“If you’re happy and you know it… clap your hands” – Such simple, yet profound and affecting, lyrics. To know you are happy while you are happy is the greatest thing, and yet we often don’t realise we are happy until that happiness has faded – and sometimes by then no amount of clapping will bring it back.
A few weeks ago I felt as high as a kite – everything in my life was perfect and I knew it, I may have looked like a wibbly mess on the outside, but inside I could feel the happiness simply skipping along without so much as a wobble. But, then I did something very stupid. I made the decision, with the help of my healthcare team, to wean myself off the anti-depressants that I have been reliant on for the best part of 8 years. Previously, I have made the mistake of stopping cold turkey, which had the rather unfortunate result of turning me into someone resembling Jekyll and Hyde. Not keen to repeat this catastrophic mistake, I gradually reduced my dose over 3 weeks, shaving a smidge off the tablets each day until I was left with a crumb. It seemed to be working, my mood remained stable, I had no flip outs and I still felt as happy as that Larry bloke. Until, that is, a couple of days after I’d taken the last crumb. My mood became irritable. I could feel an inner rage bubbling away and the world looked bleak. I was back to feeling low-down, dark and dismally depressed. I searched and searched for excuses – it’s just that time of the month or the kids are being too demanding – but that wasn’t the reason, and I knew it.
Sitting opposite my Neuro Nurse a week later, I listened to the whole scientific explanation of how MS operates for, what must surely be, the 10,000th time. My MRI results have previously shown damage to the parts of my brain that control emotion, this is common in people with MS and can cause irrational mood swings and several emotional changes as well as depression and anxiety. I should know this by now. I should know what MS is. I should know the sort of damage it can cause. Yet, I somehow switch off from the facts and prefer to live in my own bubble of denial, where I can pretend that I have complete and utter control over my MS and its menacing ways. During this appointment, my nurse miraculously managed to puncture this bubble and convince me that I needed to resume my anti-depressant medication and accept that this is all part and parcel of this stupid condition; in her words, I should give myself ‘a break.’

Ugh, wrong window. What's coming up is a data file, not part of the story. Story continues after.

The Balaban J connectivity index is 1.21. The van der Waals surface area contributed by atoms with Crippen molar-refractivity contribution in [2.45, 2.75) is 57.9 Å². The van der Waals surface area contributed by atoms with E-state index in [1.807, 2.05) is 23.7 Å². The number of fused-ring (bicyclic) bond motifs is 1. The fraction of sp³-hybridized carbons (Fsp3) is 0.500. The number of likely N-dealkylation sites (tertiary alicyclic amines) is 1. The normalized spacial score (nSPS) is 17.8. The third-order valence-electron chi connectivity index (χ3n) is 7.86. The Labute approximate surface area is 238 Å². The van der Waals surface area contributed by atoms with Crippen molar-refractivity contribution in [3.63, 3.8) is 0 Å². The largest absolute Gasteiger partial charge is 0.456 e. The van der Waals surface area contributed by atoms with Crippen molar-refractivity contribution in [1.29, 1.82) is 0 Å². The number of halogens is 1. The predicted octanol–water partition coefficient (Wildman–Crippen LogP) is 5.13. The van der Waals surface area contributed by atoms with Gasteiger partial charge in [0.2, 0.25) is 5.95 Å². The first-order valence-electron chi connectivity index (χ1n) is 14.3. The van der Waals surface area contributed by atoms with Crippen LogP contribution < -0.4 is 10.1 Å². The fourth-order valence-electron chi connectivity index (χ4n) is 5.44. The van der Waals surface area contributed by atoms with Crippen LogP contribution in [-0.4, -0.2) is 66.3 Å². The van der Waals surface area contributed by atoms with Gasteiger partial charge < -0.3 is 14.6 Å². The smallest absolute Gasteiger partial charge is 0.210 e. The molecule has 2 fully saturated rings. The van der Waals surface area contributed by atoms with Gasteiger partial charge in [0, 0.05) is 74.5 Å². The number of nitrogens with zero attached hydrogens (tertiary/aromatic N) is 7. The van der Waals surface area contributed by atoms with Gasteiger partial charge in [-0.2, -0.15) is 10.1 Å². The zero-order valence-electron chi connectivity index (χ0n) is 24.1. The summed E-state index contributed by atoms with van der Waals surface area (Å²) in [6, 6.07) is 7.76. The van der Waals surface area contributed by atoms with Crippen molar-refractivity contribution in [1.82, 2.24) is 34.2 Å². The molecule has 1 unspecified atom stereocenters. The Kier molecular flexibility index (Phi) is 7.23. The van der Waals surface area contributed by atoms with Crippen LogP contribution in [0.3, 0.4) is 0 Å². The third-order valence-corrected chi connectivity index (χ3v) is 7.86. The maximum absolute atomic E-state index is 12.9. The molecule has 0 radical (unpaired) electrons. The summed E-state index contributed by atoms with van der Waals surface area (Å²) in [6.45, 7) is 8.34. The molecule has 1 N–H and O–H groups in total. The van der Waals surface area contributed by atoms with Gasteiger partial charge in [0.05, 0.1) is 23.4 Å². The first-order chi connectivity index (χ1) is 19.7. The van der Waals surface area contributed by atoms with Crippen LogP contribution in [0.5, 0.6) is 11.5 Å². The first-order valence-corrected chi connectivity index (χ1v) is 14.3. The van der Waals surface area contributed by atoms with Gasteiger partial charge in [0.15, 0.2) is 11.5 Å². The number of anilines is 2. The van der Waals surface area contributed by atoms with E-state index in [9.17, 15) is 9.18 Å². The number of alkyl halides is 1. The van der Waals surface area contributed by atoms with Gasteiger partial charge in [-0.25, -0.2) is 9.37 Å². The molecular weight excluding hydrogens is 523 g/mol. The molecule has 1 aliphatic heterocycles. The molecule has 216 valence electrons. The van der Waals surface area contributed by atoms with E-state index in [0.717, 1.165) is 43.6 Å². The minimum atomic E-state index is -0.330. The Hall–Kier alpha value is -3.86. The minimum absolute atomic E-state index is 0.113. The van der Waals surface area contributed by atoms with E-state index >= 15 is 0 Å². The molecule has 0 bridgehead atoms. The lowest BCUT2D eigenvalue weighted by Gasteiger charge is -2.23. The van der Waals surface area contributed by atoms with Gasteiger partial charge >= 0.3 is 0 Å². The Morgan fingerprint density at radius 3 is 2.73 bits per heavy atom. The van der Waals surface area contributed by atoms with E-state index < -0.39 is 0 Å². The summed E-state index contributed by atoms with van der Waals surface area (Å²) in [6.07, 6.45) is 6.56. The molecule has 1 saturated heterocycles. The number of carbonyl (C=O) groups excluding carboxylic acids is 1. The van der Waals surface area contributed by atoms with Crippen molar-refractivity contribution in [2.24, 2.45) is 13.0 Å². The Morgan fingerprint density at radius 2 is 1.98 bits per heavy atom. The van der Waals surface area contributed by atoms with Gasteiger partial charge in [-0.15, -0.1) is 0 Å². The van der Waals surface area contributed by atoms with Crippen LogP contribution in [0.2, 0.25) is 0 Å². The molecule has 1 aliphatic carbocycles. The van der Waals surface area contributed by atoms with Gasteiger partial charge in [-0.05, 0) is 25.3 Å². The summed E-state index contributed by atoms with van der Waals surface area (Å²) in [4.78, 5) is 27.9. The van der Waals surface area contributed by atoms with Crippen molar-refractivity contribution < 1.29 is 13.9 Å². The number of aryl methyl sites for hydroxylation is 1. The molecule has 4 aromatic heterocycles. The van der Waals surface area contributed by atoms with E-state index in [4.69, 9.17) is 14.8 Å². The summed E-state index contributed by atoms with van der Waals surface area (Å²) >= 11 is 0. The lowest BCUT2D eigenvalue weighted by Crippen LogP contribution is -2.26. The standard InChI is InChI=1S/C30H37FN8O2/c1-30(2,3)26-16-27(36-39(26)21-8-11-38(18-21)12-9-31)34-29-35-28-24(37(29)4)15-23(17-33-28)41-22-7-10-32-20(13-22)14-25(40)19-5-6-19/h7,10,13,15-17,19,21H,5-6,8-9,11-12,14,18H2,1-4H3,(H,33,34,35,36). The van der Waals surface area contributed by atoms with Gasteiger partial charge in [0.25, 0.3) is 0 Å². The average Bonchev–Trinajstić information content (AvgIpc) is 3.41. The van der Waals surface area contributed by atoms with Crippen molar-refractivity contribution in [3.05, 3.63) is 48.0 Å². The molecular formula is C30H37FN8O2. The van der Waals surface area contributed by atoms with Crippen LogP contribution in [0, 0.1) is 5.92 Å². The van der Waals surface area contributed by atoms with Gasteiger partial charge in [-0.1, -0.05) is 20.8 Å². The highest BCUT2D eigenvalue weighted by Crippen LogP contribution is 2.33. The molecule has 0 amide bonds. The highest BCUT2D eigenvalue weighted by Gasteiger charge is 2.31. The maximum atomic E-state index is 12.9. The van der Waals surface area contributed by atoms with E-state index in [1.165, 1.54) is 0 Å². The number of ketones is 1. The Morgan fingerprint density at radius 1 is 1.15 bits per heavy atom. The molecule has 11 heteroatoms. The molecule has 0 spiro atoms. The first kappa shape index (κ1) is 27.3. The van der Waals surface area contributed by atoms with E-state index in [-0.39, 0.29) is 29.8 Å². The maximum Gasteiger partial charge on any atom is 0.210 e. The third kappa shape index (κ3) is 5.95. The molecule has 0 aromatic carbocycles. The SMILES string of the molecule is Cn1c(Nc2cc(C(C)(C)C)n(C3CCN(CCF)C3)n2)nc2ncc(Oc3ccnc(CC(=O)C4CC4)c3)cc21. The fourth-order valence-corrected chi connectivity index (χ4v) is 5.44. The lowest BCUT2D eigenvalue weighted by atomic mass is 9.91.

And so, I find myself back on the pills that I was so desperate to stop and happily back to being more ‘me’.
Now, sing along: “If you’re happy and you know it… clap your hands.
If you’re happy and you know it…
clap your hands